Action Alert

Jon Stewart slams FFRF for NDOP suit

For reasons unknown, both The New York Times and "The Daily Show with Jon Stewart" this week decided to showcase David Barton, an ignorant self-appointed Christian revisionist "historian" and ideologue whose claims have been freely used by the religious right since the late 1980s to rewrite our secular history. Barton has a group called "Wallbuilders" which ironically exists to dismantle the wall of separation between church and state.

In the May 4 interview on "The Daily Show," Barton mentions the Freedom From Religion Foundation lawsuit against the National Day of Prayer. He inaccurately portrays the litigation as trying to stop private prayer. Barton repeats the lie that there has been a "national day of prayer" for 200 years. He also says FFRF "has lost" the case (in fact the national case is not settled yet and two other lawsuits are ongoing). Stewart responds by saying something to the fact that well, FFRF lost and there are "asinine" people out there who will sue over anything. This segment of the interview appeared in the online full version of the interview, but was not televised.

You can chime in by commenting at "The Daily Show" website about Barton's deliberate mischaracterization of FFRF's lawsuit. You may also want to say how you feel about being called "asinine" for defending the constitutional principle of separation between church and state. Why does Stewart interview only one side (Barton) and not give the other (FFRF) a chance to defend itself?

Background on FFRF Challenge of the National Day of Prayer

FFRF is challenging not a privately-called "day of prayer" but an act of Congress in 1952, adopted at the demand of Rev. Billy Graham, to establish an annual National Day of Prayer in which our government exhorts citizens to "turn to God in prayer in meditation at churches, as individuals and in groups." This federal law requires the President of the United States to issue an annual National Day of Prayer proclamation. In 1988, the religious right amended the law so the National Day of Prayer would become more prominent by going from a floating date to the first Thursday in May. The National Day of Prayer Taskforce, housed at Focus on the Family, now bullies the President, every governor, mayors, etc., to proclaim its annual bible theme and scriptural verse and even writes the proclamations that are often issued by public officials. It requires participants to sign a religious-litmus test that they are evangelical Christians and their 30,000 to 40,000 events at city halls and state capitols have excluded non-evangelical Christians and caused divisiveness.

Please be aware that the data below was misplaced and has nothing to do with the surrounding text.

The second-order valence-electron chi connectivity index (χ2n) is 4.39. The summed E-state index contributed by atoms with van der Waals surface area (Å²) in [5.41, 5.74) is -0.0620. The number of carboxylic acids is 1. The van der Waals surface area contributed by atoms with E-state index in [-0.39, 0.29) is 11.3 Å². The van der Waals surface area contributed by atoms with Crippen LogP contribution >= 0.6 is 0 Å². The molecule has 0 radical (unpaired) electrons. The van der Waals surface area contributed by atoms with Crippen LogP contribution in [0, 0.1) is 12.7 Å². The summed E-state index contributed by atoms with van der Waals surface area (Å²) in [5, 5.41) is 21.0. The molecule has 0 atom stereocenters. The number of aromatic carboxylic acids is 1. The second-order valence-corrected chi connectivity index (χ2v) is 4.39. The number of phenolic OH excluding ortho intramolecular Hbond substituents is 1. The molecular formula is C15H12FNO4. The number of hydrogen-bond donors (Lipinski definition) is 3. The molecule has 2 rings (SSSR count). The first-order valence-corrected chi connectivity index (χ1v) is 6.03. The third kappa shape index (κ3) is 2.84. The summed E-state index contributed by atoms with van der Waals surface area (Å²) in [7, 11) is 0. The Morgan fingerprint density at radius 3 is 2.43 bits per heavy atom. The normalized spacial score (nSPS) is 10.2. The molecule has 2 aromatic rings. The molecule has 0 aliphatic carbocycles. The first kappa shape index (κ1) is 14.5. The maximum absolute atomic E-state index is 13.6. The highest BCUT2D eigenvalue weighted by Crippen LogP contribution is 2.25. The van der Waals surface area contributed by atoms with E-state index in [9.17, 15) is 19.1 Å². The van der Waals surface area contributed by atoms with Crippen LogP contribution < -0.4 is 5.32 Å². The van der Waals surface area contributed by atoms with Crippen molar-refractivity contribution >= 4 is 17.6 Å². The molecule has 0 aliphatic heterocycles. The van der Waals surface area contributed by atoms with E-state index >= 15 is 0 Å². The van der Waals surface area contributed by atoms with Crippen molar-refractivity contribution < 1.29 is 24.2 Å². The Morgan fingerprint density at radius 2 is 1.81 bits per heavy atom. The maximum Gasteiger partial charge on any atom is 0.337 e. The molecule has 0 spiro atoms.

Read more about FFRF's National Day of Prayer challenge. Read last year's federal court decision in FFRF's favor which succinctly shows why the religious right claims of an "unbroken line of days of prayer" is so very wrong.

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Thanks for speaking up for the truth about our nation's secular heritage and educating people who ought to know better!

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